(To listen to the Morning Report interview with Dr George McGavin, go to about 20 minutes in on the programme).

10 thoughts on ““If we cannot save the tiger, there truly is no hope for us”

  1. Really enjoyed this post and definitely agree with you (though I did find it a shame that you planned on ridding Scotland of its cringe only to go on to call your idea probably naive!)

    We can be Europe’s back garden with a rich mix of wildlife in our extensive seas and our extensive countryside. There’s talk of bringing moose and wolves back to Scotland and I say why not, they’d compliment the growing dolphins, sharks and whales we’re seeing off the coast.

    I’m not sure how we get there but count me in.

  2. There’s lots of middle ground in politics as parties operate in a world of black or white/us or them/right or wrong. If it was left to them they’d probably end up saving the zebra by mistake.

    Humanity is the commodity that gives the best long term return on investment. All else will follow.

    • Trust you Mr Rutherglen to inject a little intellect into the debate! How the devil are you? Sorry not been in touch…. Same mobile, give me a shout when you are next in Embra.

      And you are spot on, as always.

  3. Your argument seems to be predicated on #neverhaditsogood.

    There are noble causes mentioned on the radio every day. By all means go to Africa and make a real difference rather than sitting around blogging, but it won’t stop the most vulnerable members of our own society needing our help.

    • Hamish not at all predicated on #neverhaditsogood. Just that #wecanhaveitsomuchbetter.

      The thrust of this post is about Scotland actually deciding what country it wants to be, how it wants to shape its economy and then deciding what powers it needs. If we changed our mindset, there are many great and good things we could do for our own country and others. An exporter of conservation would be a very good thing to be. And would enable us to discharge our international duties as well.

      • Aye, sorry for being flippant — I should probably never reply to a blog post before lunch🙂

        Essentially I disagree with your implication that we want more money for its own sake — we want a fairer distribution of money, and that’s one of the most striking ways we differentiate ourselves (to the good) from our closest neighbour, so it’s a big deal that we don’t have the option to do that any more.

        I also think that the closest thing we have to your notion of “Scotland’s choice” is our government — what else do we choose as a nation, as a whole? If we had a Greener government, we’d be asking for more money, to do exactly what you say: investing in the skills and knowledge we need to have a future. But the Scottish people are not yet ready to wake from the capitalist pipe dream.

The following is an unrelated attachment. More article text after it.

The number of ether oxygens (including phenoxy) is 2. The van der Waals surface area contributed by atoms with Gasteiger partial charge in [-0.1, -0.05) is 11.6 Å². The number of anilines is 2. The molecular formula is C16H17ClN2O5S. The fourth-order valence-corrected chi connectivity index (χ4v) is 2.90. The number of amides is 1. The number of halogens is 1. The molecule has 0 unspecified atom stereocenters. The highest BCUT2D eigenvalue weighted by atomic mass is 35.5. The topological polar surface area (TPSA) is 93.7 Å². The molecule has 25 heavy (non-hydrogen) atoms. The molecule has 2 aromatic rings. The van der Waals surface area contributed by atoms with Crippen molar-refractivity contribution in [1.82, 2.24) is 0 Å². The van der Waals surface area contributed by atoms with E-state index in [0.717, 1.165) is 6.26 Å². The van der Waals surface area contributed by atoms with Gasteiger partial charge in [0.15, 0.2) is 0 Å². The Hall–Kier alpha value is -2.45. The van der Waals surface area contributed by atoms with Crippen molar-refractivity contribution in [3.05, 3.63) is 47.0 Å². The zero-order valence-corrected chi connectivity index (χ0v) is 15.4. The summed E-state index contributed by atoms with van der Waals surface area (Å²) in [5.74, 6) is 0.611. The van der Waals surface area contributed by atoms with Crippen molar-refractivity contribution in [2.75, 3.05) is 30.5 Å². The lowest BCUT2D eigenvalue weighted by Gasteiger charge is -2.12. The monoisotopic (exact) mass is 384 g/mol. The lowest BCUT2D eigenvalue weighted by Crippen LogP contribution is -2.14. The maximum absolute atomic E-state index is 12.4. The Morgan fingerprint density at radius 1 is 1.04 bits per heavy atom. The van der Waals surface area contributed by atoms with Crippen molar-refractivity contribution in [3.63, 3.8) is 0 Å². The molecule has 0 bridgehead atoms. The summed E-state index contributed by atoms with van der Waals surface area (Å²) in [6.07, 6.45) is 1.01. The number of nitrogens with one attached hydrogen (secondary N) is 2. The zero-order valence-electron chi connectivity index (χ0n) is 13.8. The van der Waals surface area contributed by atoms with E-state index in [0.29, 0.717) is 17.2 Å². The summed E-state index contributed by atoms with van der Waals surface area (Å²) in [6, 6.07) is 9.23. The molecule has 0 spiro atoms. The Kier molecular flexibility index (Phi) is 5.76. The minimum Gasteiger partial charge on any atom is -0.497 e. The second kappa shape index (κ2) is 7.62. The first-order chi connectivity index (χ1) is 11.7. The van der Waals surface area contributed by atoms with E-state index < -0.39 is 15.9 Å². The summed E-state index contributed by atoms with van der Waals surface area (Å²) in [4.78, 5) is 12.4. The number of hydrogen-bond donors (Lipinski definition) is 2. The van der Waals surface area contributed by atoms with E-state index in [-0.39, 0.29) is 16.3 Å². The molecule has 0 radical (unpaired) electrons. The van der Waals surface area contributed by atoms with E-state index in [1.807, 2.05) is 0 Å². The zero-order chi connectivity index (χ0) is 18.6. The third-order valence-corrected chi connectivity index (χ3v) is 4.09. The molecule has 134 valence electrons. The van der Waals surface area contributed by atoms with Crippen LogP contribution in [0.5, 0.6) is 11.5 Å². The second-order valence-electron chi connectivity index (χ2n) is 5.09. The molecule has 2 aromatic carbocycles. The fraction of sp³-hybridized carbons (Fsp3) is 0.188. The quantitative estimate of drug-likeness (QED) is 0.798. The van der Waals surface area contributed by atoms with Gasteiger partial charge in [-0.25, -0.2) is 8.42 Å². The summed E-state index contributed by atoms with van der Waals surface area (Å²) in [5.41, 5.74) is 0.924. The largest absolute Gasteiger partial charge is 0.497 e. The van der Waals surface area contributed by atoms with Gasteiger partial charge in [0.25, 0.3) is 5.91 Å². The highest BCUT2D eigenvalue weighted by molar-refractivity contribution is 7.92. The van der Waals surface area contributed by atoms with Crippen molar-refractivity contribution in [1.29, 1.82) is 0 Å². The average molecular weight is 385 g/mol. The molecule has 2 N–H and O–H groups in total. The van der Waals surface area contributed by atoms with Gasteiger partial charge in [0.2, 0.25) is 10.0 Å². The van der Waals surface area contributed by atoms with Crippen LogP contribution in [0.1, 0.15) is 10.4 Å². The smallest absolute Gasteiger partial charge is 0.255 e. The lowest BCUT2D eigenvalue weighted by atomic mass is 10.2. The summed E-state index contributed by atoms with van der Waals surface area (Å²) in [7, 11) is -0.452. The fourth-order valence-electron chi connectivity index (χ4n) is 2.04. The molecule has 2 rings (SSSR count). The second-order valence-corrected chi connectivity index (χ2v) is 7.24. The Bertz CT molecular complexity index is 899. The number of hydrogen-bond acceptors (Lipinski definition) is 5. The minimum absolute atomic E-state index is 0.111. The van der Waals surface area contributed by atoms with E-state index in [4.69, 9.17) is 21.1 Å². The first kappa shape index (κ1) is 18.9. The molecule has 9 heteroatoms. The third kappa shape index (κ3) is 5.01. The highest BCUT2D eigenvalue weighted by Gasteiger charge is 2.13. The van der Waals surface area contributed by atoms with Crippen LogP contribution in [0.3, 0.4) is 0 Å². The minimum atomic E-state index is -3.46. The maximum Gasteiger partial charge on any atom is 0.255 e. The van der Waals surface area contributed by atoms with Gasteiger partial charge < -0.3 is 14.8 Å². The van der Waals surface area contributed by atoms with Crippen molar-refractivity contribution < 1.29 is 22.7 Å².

We chose differently to England, within our existing constraints; we chose a party that doesn’t subscribe quite so whole-heartedly to serving the rich at the expense of the poor. And so to lose what meagre ability we have to follow through on that choice is a big deal.

        I’m interested: what does it mean to you for “Scotland” to make a unified choice, if not at the polls?

      • I agree with much of what you say. I think – and this is not the first time I have blogged on this – that we need much more debate on the what kind of economy and nation we want to be, rather than demanding the powers first. I’m absolutely stuck in the middle over the SVR stushie – can see both sides of the argument on this one. But I’d much rather our politicians were telling us about their vision and ambition than squabbling. No one will present that at the polls. Of course there will be some kind of offering but ambitious and threatening the status quo it won’t be. Even the Greens want to work within the current envelope. I was looking up the Green New Deal tonight on the web and it stays within set parameters. And don’t hear the Scottish Greens offering much of it, at the moment. Which may change I concede.

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  6. Good points, Kate. If I can be partisan for a second (!), it is one of the key things that attracted me to Independence as a concept and the SNP as a party that both are concepts/organisations that have ambition for Scotland both in terms of our economy and society, but also in terms of the role we could play in the family of nations to address global challenges.

    Thanks also for drawing my attention to the interview – saving the tiger is something I have cared about since I was a wee laddie and it is incredibly frustrating that after 30 something years since then the World still hasn’t sorted this out. It is a disgrace and hopefully Scotland can still have a role in such matters in future, as you say, and in other issues such as conflict resolution.